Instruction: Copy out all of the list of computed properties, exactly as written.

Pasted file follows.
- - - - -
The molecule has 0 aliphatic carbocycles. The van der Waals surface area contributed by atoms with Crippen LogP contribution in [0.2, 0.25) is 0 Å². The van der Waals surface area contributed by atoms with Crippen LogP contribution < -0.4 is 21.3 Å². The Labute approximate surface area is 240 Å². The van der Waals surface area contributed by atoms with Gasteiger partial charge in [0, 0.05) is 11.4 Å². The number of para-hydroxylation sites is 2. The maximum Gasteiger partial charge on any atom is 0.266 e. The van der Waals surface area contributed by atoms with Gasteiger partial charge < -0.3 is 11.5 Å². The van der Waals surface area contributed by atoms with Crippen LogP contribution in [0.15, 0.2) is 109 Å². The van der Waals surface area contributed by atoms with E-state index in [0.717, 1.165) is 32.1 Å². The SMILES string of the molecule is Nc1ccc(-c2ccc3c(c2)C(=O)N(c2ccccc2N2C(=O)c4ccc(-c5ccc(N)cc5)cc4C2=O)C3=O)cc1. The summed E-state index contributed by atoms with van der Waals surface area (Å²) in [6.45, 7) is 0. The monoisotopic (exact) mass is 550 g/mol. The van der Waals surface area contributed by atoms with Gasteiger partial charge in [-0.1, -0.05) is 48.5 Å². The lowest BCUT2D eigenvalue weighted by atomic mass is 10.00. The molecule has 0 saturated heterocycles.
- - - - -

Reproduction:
The molecule has 0 aliphatic carbocycles. The van der Waals surface area contributed by atoms with Crippen LogP contribution in [0.2, 0.25) is 0 Å². The van der Waals surface area contributed by atoms with Crippen LogP contribution < -0.4 is 21.3 Å². The Labute approximate surface area is 240 Å². The van der Waals surface area contributed by atoms with Gasteiger partial charge in [0, 0.05) is 11.4 Å². The number of para-hydroxylation sites is 2. The maximum Gasteiger partial charge on any atom is 0.266 e. The van der Waals surface area contributed by atoms with Gasteiger partial charge < -0.3 is 11.5 Å². The van der Waals surface area contributed by atoms with Crippen LogP contribution in [0.15, 0.2) is 109 Å². The van der Waals surface area contributed by atoms with E-state index in [0.717, 1.165) is 32.1 Å². The SMILES string of the molecule is Nc1ccc(-c2ccc3c(c2)C(=O)N(c2ccccc2N2C(=O)c4ccc(-c5ccc(N)cc5)cc4C2=O)C3=O)cc1. The summed E-state index contributed by atoms with van der Waals surface area (Å²) in [6.45, 7) is 0. The monoisotopic (exact) mass is 550 g/mol. The van der Waals surface area contributed by atoms with Gasteiger partial charge in [-0.1, -0.05) is 48.5 Å². The lowest BCUT2D eigenvalue weighted by atomic mass is 10.00. The molecule has 0 saturated heterocycles.